For one, even if autistic people can learn certain skills, they’re just that—learned skills. They can help, but they’re not the be-all end-all they’re often made out to be. Some autistic and mentally ill people who struggle with their condition embrace the idea of therapy as a “cure.” It can be heartening to believe it’s possible to triumph completely over the negative aspects of a disability; it’s logical for a character to desire that same thing, and for an author to present it as a happy ending.

    But being able to “manage” autism doesn’t make it go away. Learned skills don’t come automatically or easily, and they don’t change underlying thought processes or experiences. They just allow people to adjust certain behaviors. Certainly, learning social skills and strengthening one’s communication skills is often helpful, but it shouldn’t be glossed over that these learned skills can require immense, exhausting effort. In a worst-case scenario, that effort can destroy functioning in other areas and can lead to burn-out, stress, depression, and anxiety.

    It’s not uncommon to hear from autistic adults who were forced into certain behavior early in life and who are now trying to un-learn that, as it’s not their healthiest or natural state of being. Some autistics wish they could stim to release tension or energy, but aversion therapy has turned their stimming into a trigger for trauma.

    Don’t present learned skills as an easy fix.

    For another, many autistic people are given therapy to learn neurotypical behaviors, without understanding their own autistic behavior first. Neurotypical behavior is presented as the only desirable option. Autistic people are rarely given the opportunity to learn why they do what they do, what triggers or what soothes them, and that there’s nothing wrong or shameful about being the way they are.

    In other words, there’s immense social and familial pressure to accept therapy and change their behavior.

    So, while learning neurotypical skills can be useful, it should be presented as a choice, without pressure, and with the autistic person given a full understanding of the politics, downsides, and alternatives.

    I’m not anti-learning/anti-therapy—I myself wish I’d learned certain skills sooner in life. I’m just pro-understanding the complexities.

    Finally, these therapies are often dangerous.

    Healthy therapy presents learned skills as tools to use when they’re advantageous to the autistic person, something they can turn on and off. It’s in addition to, not instead of, intended to help autistics navigate situations within the confines of their limitations and abilities. Instead, therapy is often designed to fully replace existing behaviors, even if those behaviors are harmless to others and helpful to the autistic person.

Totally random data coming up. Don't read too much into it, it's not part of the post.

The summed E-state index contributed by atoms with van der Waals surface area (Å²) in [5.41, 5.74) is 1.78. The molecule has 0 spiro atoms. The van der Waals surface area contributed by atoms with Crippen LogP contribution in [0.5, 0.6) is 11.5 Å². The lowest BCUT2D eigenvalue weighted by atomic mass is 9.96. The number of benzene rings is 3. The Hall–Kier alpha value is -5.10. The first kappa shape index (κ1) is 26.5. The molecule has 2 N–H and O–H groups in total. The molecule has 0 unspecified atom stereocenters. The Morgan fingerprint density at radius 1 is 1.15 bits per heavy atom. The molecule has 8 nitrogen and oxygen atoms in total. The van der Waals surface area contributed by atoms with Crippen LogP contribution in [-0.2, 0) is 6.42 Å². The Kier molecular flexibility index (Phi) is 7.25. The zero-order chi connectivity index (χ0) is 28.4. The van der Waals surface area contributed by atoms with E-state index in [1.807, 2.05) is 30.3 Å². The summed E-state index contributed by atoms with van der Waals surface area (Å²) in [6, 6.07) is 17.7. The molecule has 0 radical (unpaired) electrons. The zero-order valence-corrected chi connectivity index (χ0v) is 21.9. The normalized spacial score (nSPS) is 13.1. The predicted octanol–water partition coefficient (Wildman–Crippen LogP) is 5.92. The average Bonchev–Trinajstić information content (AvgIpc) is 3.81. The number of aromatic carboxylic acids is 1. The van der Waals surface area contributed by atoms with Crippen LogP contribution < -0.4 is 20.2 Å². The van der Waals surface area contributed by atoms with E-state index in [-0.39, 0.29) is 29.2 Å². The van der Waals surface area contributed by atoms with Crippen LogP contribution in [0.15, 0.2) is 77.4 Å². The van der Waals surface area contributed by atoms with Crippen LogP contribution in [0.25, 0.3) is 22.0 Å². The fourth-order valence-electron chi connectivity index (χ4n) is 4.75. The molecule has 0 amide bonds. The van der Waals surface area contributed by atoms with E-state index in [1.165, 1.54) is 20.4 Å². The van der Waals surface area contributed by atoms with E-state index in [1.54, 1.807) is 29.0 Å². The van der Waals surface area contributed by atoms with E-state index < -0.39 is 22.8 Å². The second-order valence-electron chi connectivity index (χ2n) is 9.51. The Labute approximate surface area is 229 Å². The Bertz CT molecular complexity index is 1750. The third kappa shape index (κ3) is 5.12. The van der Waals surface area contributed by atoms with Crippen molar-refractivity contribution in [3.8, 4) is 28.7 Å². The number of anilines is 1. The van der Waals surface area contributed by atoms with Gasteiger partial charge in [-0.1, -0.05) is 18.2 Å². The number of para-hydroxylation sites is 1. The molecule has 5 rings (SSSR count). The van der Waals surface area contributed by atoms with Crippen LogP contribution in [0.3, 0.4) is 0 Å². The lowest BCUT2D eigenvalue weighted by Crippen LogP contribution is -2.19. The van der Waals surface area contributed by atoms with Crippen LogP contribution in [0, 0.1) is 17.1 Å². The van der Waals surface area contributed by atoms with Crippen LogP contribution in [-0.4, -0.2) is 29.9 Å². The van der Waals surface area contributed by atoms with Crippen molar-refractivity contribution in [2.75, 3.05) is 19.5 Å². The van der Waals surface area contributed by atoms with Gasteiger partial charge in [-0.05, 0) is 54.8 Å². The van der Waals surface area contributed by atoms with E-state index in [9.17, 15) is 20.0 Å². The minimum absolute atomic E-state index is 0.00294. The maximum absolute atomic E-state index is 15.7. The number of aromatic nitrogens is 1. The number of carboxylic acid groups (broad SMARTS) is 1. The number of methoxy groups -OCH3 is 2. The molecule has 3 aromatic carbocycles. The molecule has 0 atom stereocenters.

At worst, therapies used on autistic children and adults can be classified as literal torture.

    I say this not to lecture people or scaremonger; it’s just that every time an autistic person speaks out against therapy, neurotypicals will tell us it’s for their own good and that they’re shooting themselves in the foot by rejecting help.

    The truth is, therapy isn’t always designed to help autistic people. Often, the focus is on making them easier to deal with for their environment, without their environment bothering to make itself easier to deal with in return.

When I sigh at yet another instance of “overcoming autism” as character development, it’s not because I don’t think autistic people shouldn’t be allowed to triumph over autism-related difficulties, and it’s certainly not because I don’t want autistic characters to change and grow. It’s because this issue is more complicated than many people realize. However good an author’s intentions may be, when they show a character merrily shedding some or other autistic trait and improving in life, it’s hard to reconcile that with the real-life context and implications.

I won’t lie—it can be difficult to pull this off as an author. I ran into this issue again and again with my upcoming book, as its autistic protagonist does struggle with her autism a lot, yet I didn’t want to write the autism as The Enemy, or have her “beat” it at the end. But since autism is so weaved into our entire being, a lot of different kinds of character development could be interpreted as blandly “overcoming autism” even when not intended as such. It took a lot of effort to frame this the right way.

That’s what this comes down to: Don’t be afraid of having your autistic character grow as a person. All characters do.

Simply pay attention to how you frame that growth.



About Author

Corinne Duyvis